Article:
1. Cheap oil is an economic boost to businesses and consumers all across the country who pay less for gas…which means consumers can spend more on restaurants, hotels, airlines etc. and restaurants, hotels, airlines etc have less energy overhead and can make more in profits
    2. cheap oil keeps Russia from building it’s military might and expanding to other counties since it depends on oil exports to keep it’s economy and military growing…..and $40 a barrel oil means economic cutbacks
    3. Cheap oil means We are no longer tied to the middle east. Our entire focus for the past three decades has been the middle east and it’s oil. Now that the US has become energy independent and actually exports oil….we are free to shift our attention to more important regions of the world…like Asia
    4. We no longer have to worry about being held hostage by oil producing nations. There’s no chance OPEC can strangle us with an oil embargo like they did in 1973
    1. 100,000 unemployed energy workers
    2. Less profits for multinational oil companies who have grown RICH over the past decades when gasoline was $100 a barrel and consumers were shelling out $4 a gallon.
  • Sam Ackman on September 15 2016 said:
    Still low price of oil is good for the US economy in whole
    And the oil industry is having a good push to low down expenses and get up a productivity.

    Thanks Obama
  • Robert Frank on September 16 2016 said:
    First, it is possible that many oil companies are going under for making dumb decisions, just like people who bought million dollar homes making an average salary went under in the late 2000s. But that possibility is not being considered.

    Second, before all this madness, when price at the pump was $ 1.40, how was everyone surviving?

    Third, a friend of mine who owns a small oil company told me when prices dipped again to 1.40 at the pump (a few months ago) that the ideal price was $ 2, where people can still pay for gas and they are making money. So...
  • Kevin Oconnell on September 16 2016 said:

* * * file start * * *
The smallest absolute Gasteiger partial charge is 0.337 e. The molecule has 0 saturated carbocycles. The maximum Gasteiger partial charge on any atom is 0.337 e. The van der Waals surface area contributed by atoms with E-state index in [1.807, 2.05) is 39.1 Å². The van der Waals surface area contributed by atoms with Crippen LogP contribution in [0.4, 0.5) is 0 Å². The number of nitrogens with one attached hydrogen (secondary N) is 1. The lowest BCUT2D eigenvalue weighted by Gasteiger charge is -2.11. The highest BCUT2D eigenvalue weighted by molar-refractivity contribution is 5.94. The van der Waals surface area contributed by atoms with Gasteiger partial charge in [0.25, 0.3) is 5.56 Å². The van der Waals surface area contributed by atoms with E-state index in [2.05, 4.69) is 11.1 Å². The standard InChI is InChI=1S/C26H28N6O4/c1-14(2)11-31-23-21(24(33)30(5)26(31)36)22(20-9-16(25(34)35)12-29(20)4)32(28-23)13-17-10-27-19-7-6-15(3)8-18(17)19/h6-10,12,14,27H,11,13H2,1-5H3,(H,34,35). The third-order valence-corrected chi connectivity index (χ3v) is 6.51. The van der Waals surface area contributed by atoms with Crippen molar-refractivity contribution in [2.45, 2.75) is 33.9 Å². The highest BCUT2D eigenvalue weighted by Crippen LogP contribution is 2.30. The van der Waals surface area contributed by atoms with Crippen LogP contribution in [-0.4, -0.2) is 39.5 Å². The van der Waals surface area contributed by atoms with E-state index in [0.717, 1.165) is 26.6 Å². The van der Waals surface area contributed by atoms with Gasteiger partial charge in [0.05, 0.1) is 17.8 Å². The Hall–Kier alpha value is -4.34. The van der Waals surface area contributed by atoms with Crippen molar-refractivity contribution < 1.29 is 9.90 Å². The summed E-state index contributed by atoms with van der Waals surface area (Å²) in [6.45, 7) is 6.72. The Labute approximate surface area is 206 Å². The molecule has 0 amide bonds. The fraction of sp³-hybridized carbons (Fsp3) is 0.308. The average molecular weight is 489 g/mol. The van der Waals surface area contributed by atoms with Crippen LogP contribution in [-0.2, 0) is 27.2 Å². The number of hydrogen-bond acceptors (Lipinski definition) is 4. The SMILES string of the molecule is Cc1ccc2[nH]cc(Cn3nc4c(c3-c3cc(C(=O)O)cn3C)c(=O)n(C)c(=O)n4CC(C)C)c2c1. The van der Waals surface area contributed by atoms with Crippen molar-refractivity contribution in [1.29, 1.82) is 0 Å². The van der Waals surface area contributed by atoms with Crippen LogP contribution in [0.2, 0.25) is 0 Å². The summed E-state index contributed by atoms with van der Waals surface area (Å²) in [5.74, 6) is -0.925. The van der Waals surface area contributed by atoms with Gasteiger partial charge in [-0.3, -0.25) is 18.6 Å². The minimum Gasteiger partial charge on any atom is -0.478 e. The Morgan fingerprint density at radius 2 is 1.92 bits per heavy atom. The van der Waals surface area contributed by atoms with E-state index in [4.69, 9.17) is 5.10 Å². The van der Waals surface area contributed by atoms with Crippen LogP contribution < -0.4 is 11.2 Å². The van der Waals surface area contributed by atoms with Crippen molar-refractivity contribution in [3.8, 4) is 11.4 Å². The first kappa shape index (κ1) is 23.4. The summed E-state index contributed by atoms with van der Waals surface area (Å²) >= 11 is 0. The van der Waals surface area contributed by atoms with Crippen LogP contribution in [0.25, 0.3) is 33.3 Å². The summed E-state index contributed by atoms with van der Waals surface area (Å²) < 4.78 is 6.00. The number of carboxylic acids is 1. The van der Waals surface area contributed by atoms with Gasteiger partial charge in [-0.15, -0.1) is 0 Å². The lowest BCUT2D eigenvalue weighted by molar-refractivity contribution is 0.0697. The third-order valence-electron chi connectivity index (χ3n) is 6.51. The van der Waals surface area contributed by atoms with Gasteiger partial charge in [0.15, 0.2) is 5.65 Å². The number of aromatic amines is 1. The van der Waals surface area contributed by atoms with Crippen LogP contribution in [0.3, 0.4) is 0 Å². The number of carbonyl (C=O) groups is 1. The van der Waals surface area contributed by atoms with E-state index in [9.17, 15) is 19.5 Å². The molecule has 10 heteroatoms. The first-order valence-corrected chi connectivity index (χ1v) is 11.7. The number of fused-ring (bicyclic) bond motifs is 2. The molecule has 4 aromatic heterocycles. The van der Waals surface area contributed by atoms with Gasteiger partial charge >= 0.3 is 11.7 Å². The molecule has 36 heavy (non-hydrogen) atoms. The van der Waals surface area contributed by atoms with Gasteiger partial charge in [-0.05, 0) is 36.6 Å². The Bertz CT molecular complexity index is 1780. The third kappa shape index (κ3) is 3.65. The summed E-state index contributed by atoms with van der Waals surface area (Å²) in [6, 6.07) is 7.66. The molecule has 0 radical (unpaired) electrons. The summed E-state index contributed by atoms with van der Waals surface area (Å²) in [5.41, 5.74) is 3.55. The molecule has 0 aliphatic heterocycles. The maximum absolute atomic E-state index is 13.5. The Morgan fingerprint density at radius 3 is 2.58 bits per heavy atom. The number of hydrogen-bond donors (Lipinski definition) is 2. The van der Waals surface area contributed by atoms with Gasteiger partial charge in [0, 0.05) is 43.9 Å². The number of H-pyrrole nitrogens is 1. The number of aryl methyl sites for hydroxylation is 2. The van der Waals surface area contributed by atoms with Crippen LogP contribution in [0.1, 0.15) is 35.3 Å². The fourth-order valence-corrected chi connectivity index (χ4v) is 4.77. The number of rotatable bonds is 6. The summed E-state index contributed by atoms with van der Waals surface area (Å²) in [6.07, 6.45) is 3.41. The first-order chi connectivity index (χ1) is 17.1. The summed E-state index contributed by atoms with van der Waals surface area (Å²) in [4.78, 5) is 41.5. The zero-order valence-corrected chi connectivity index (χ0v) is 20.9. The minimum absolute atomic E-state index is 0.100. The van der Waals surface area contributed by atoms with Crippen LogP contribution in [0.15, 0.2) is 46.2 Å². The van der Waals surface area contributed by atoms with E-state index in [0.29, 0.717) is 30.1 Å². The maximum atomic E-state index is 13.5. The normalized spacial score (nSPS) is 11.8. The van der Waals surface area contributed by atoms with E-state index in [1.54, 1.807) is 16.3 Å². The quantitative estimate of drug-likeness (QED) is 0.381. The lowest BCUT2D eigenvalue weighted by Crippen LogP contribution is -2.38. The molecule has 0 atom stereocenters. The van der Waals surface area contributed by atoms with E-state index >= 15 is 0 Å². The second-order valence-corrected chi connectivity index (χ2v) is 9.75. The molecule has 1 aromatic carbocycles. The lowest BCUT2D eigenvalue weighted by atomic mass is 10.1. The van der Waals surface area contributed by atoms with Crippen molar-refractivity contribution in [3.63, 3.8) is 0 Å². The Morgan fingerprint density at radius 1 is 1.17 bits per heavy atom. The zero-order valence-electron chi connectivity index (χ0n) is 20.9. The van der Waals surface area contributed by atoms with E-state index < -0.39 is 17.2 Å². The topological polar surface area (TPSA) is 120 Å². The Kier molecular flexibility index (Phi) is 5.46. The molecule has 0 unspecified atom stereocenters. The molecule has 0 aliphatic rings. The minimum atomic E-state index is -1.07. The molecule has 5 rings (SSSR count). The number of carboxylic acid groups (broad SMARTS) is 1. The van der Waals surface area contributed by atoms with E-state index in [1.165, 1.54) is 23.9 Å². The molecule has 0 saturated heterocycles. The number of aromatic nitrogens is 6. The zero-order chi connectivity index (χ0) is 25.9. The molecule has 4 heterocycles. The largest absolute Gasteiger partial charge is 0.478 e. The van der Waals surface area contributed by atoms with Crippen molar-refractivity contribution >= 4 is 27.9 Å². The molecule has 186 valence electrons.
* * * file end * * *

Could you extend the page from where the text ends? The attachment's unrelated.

Big Oil is responsible for the death of humanity and the destruction of Earth. Thanks Big Oil.
  • bilbert on September 16 2016 said:
    Let count the not so hidden costs of Bushs high gas prices first.
  • Andre Peron on September 16 2016 said:
    Don’t you find it coincidental that 2 years ago, when Ukraine sanctions were headlines and being enacted, Obama attended a NATO meeting in Europe, then flew directly to Saudi Arabia. Then within months the Saudis begun to flood the oil market and the oil prices collapsed, screwing the Iranian and the Russian budgets & gold reserves and helping the US consumer market. The US shale industry squeeze was simply one of the by-products of this geopolitical game. Russia gold reserves with zero out next year. It is an endurance game that Putin & Iran cannot win.
  • Anon on September 16 2016 said:
    We all know now that the housing boom that collapsed in 2008 has never recovered to 'normal' long term trend volumes in homebuilding and associated jobs.

    The only really construction employment growth occurred as part of the shale boom. It was $3 trillion of spending on infrastructure.

    With the glut, there has been some correction. However, to the extent that our economy has held up compared to every other developed countries is the shale boom.
  • Jed on September 16 2016 said:
    Not a word about the Saudi's persistent full capacity production through the period, eh? They are usually quite sensitive to barrel value and global supply, and commented several times through the price decline period.